The number of strongly Democratic districts—those with a score of D+5 or greater at the presidential level—decreased from 144 before redistricting to 136 afterward. The number of strongly Republican districts—those with a score of R+5 or greater—increased from 175 to 183. When one party starts out with 47 more very strong districts than the other, the numbers suggest that the fix is in for any election featuring a fairly neutral environment. Republicans would need to mess up pretty badly to lose their House majority in the near future.

This phenomenon is most acute in the South, where the GOP systematically packed as many Democratic voters, particularly African-Americans, into as few districts as possible in order to ensure huge Republicans majorities across the region (see my story “How the GOP Is Resegregating the South”). Here’s the gist:

In virtually every state in the South, at the Congressional and state level, Republicans—to protect and expand their gains in 2010—have increased the number of minority voters in majority-minority districts represented overwhelmingly by black Democrats while diluting the minority vote in swing or crossover districts held by white Democrats. “What’s uniform across the South is that Republicans are using race as a central basis in drawing districts for partisan advantage,” says Anita Earls, a prominent civil rights lawyer and executive director of the Durham-based Southern Coalition for Social Justice. “The bigger picture is to ultimately make the Democratic Party in the South be represented only by people of color.” The GOP’s long-term goal is to enshrine a system of racially polarized voting that will make it harder for Democrats to win races on local, state, federal and presidential levels. Four years after the election of Barack Obama, which offered the promise of a new day of postracial politics in states like North Carolina, Republicans are once again employing a Southern Strategy that would make Richard Nixon and Lee Atwater proud.

After the 1994 elections, white Southern Republicans accounted for sixty-two members of the 230-member House GOP majority. Today, white Southern Republicans account for ninety-seven members out of the 233-member House GOP majority. That’s a pretty remarkable shift and one that is not likely to end any time soon. “In all but one election since 1976, the proportion of Southerners in the House Republican caucus has gone up,” says Dave Wasserman of the Cook Political Report.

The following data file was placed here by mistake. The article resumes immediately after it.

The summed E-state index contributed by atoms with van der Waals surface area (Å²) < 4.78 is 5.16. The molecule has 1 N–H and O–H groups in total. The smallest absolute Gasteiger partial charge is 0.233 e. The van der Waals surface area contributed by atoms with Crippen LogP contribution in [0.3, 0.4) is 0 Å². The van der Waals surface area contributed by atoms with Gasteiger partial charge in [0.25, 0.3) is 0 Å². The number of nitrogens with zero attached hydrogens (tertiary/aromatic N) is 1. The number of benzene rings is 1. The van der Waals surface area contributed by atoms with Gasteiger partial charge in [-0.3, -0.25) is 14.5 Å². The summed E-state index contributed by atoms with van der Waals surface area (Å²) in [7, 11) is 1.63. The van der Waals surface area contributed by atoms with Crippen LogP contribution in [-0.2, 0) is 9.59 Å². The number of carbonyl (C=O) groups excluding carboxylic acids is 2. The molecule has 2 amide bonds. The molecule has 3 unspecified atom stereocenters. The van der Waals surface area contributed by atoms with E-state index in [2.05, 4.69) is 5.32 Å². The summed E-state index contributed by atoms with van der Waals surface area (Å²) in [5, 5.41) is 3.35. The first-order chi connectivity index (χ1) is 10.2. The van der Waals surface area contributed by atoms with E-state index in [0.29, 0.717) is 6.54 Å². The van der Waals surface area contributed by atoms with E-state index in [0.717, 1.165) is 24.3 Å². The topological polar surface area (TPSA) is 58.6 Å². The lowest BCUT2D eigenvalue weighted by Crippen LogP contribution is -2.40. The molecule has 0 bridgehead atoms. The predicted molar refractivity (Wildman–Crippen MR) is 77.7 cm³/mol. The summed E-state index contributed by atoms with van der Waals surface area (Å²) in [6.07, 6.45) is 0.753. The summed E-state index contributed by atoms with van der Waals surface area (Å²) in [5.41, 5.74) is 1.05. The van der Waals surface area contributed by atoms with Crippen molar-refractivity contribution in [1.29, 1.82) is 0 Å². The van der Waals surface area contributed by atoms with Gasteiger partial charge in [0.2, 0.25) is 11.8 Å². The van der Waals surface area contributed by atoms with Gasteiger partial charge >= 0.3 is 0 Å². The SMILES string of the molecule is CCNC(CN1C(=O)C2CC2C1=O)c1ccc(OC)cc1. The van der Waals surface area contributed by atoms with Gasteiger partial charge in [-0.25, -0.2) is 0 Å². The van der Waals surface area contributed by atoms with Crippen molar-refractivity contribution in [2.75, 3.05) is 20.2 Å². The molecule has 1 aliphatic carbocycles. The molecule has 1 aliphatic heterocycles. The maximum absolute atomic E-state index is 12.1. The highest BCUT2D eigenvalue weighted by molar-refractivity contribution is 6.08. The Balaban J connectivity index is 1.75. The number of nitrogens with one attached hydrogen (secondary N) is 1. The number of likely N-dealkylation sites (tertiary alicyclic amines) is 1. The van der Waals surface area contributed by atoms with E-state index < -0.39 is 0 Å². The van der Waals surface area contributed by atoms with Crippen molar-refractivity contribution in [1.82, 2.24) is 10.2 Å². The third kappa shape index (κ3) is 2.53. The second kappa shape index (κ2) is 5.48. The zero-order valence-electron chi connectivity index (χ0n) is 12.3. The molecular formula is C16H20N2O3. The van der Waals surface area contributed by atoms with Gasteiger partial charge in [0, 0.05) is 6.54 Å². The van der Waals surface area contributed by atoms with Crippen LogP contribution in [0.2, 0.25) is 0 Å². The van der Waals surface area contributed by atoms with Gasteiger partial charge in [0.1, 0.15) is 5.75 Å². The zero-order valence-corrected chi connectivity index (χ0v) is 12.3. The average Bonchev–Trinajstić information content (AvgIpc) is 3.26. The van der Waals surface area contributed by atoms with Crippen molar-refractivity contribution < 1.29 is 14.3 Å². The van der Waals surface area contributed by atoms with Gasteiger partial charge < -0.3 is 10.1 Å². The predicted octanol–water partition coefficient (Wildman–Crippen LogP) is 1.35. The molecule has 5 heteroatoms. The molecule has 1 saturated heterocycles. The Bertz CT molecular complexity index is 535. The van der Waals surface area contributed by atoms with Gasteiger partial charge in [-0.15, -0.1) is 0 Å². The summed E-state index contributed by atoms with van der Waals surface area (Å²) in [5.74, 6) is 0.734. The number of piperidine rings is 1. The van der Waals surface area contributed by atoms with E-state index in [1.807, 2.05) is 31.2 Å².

Of the fifty-four members of the congressional Tea Party Caucus—which is most vociferously telling John Boehner not to compromise—33 are from Southern states. Of the eighty members of the so-called House GOP “suicide caucus” who urged Boehner to defund Obamacare, “half of these districts are concentrated in the South,” writes Ryan Lizza of The New Yorker. As long as ultraconservative Southerners from lily-white districts hold the balance of power in the Congress, we shouldn’t be surprised that obstruction and dysfunction is the result.

By: Ari Berman, The Nation, October 4, 2013

October 7, 2013 Posted by | GOP, Tea Party | , , , , , , , | 1 Comment

“The Rise Of The New Confederacy”: By Thought, Word And Deed, They Must Be Making Jefferson Davis Proud

It took on new force with fears of the federal government in Washington interfering with their cherished way of life. It gathered steam with the election of Abraham Lincoln in 1860. And it all came into full flower when shore batteries fired on Fort Sumter. It was the spirit of the Old Confederacy, a state-sponsored rebellion hellbent on protecting its “peace and safety” from the party that took possession of the government on March 4, 1861.

The rebels launched a grisly war against the Union. In his inaugural address, Lincoln warned the Confederacy: “You have no oath registered in Heaven to destroy the government, while I shall have the most solemn one to preserve, protect and defend it.”

“Peace and safety” are ideals drawn from South Carolina’s Dec. 24, 1860, declaration of secession from the Union. The expression was designed to encompass all that the Deep South states held dear — chiefly, their existence as sovereign states and their ability to decide the propriety of their domestic institutions, including slavery.